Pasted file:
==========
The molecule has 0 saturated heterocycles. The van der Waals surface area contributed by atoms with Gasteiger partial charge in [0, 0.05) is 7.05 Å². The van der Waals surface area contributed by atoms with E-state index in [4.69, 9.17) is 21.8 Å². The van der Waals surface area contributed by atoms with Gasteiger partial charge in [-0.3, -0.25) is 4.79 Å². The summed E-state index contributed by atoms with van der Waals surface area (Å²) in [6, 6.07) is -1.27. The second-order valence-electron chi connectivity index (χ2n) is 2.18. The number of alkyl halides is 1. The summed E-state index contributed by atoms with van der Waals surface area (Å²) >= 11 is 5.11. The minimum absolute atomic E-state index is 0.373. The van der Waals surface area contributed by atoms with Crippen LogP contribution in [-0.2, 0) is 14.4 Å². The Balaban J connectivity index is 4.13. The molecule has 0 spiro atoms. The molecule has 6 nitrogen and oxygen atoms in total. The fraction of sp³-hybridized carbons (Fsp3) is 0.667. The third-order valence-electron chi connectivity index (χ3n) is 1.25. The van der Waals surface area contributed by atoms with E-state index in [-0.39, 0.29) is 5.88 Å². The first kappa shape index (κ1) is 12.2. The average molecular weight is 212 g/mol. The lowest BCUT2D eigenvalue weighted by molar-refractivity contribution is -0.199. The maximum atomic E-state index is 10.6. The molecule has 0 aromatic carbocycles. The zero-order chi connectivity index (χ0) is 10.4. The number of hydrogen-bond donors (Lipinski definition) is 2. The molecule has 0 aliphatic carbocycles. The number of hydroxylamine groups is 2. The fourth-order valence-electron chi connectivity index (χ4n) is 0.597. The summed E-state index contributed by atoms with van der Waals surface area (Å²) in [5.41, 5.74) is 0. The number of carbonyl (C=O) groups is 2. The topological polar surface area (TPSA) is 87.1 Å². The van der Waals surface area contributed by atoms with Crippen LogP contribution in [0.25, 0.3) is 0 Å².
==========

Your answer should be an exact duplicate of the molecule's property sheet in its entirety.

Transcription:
The molecule has 0 saturated heterocycles. The van der Waals surface area contributed by atoms with Gasteiger partial charge in [0, 0.05) is 7.05 Å². The van der Waals surface area contributed by atoms with E-state index in [4.69, 9.17) is 21.8 Å². The van der Waals surface area contributed by atoms with Gasteiger partial charge in [-0.3, -0.25) is 4.79 Å². The summed E-state index contributed by atoms with van der Waals surface area (Å²) in [6, 6.07) is -1.27. The second-order valence-electron chi connectivity index (χ2n) is 2.18. The number of alkyl halides is 1. The summed E-state index contributed by atoms with van der Waals surface area (Å²) >= 11 is 5.11. The minimum absolute atomic E-state index is 0.373. The van der Waals surface area contributed by atoms with Crippen LogP contribution in [-0.2, 0) is 14.4 Å². The Balaban J connectivity index is 4.13. The molecule has 0 spiro atoms. The molecule has 6 nitrogen and oxygen atoms in total. The fraction of sp³-hybridized carbons (Fsp3) is 0.667. The third-order valence-electron chi connectivity index (χ3n) is 1.25. The van der Waals surface area contributed by atoms with E-state index in [-0.39, 0.29) is 5.88 Å². The first kappa shape index (κ1) is 12.2. The average molecular weight is 212 g/mol. The lowest BCUT2D eigenvalue weighted by molar-refractivity contribution is -0.199. The maximum atomic E-state index is 10.6. The molecule has 0 aromatic carbocycles. The zero-order chi connectivity index (χ0) is 10.4. The number of hydrogen-bond donors (Lipinski definition) is 2. The molecule has 0 aliphatic carbocycles. The number of hydroxylamine groups is 2. The fourth-order valence-electron chi connectivity index (χ4n) is 0.597. The summed E-state index contributed by atoms with van der Waals surface area (Å²) in [5.41, 5.74) is 0. The number of carbonyl (C=O) groups is 2. The topological polar surface area (TPSA) is 87.1 Å². The van der Waals surface area contributed by atoms with Crippen LogP contribution in [0.25, 0.3) is 0 Å².